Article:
Film works well with high-definition display for the same reasons it worked well with standard definition display. Film offers greater creative and practical flexibility on the set and during postproduction due to its much greater dynamic range. More important, film has a unique dreamlike quality that evokes a different emotional response from audiences. Audiences subliminally associate the film look with quality. Advances in postproduction and display technology mean that more of what is captured on film can be delivered to the postproduction stages, adding creative flexibility and resulting in a richer experience for the viewer. Why post in HD format if the spot isn’t going to air that way? Because there are nuances in colors, contrast, and other details recorded on the film negative that are rendered more effectively with an HD telecine transfer, which you then convert to standard definition video images. Cinematographers and directors believe that makes a difference.
Why aren’t more film-originated TV spots posted and aired inHD?
The most common answer to that question is the higher cost of postproduction in HD resolution. Postproduction costs in HD are more expensive than standard definition because of the higher cost of the equipment. Facilities charge a premium for HD work. However, the end product of HD post is suitable for either HDTV or SDTV broadcast, so there is an advantage to doing the post in HD.
If a spot will post and air in HD, why not use an HD digital video camera? Can anyone tell the difference?
The audience may or may not see the difference on a conscious level, but chances are they will feel it on a subliminal level. That’s why directors and cinematographers refer to film as an organic medium that has a dream-like quality.
Is it possible to explain why in reasonably simple language?
Film and digital are fundamentally different mediums. Film sees and records images very much like the human eye. There are millions of randomly scattered silver halide crystals embedded in every layer of each frame of 35 mm film. When light comes through the lens and hits the film, it causes a chemical reaction that forms latent images that are amplified when the negative is processed. When light comes through the lens of a digital camera it strikes a CCD sensor containing a rigid grid of pixels. That light is translated into analog voltage, which is amplified and converted into numerical values. The images have a different look. Film also requires a certain threshold in exposure to light before it begins forming latent images. That gives cinematographers more flexibility to manipulate light in ways that create subtleties in textures, contrast, and colors that are part of their visual vocabulary. This is part of what makes film more of an interpretive form of expression.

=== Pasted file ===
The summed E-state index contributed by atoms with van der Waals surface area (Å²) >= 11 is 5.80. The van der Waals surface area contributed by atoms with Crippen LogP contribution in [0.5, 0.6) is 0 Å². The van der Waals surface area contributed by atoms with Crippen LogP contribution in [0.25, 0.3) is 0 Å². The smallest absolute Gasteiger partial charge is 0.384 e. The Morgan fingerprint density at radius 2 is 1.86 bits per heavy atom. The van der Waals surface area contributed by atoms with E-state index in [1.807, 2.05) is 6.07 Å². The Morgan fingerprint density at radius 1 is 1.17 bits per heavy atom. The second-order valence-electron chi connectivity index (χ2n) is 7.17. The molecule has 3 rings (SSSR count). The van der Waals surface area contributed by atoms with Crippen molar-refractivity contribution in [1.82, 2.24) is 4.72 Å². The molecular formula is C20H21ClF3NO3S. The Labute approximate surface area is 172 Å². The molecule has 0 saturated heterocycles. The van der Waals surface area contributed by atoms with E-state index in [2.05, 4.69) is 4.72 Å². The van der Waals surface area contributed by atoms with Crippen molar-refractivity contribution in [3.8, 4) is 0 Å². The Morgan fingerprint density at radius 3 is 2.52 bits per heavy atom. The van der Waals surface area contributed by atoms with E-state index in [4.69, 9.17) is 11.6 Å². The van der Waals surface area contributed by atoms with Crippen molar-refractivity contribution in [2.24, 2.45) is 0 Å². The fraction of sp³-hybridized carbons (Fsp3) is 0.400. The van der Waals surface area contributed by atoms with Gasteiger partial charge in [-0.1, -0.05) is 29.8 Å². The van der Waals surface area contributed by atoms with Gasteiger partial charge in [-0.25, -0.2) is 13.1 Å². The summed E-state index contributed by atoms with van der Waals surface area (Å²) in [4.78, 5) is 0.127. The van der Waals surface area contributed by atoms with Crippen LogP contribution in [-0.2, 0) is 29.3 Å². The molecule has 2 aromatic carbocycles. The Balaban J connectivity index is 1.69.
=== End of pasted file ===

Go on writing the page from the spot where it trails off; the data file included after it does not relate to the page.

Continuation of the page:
Are there other differences between film and digital video?
It’s a common assumption that an image recorded on a frame of 35 mm color negative film can be scanned and converted to digital data at 4K resolution. However, testing conducted by our scientists last year indicated that when you scan an image recorded on a 35 mm frame it can be converted to an 8 to 9K digital picture file. Film also has an incomparable dynamic range, which enables cinematographers to record more nuanced colors and tones in scenes with both dark shadows and bright highlights. The most advanced digital cameras can dig deep into the darkest shadows, but they tend to blow out details in highlights.
Is film more expensive than shooting with HD video cameras?
There are benefits to using each medium. The greater latitude inherent in the film negative allows cinematographers to work much more quickly on set, when production time is very expensive. When shooting with an HD video camera, “what you see is what you get.” The result is much more time spent on set carefully previewing the images, and then thoroughly tweaking every detail of light and shadow, because there is very limited ability to change later in the post process. That ”preview and tweak“ time becomes very expensive. However, directors and cinematographers look at film and digital cameras as tools. We suggest that you ask for their opinion about the choice of media when you are planning to produce a spot.
Aren’t digital cameras improving?
There have been dramatic advances in digital cameras. That’s the good news, and it is also the bad news, since obsolete hardware is a hidden cost of progress.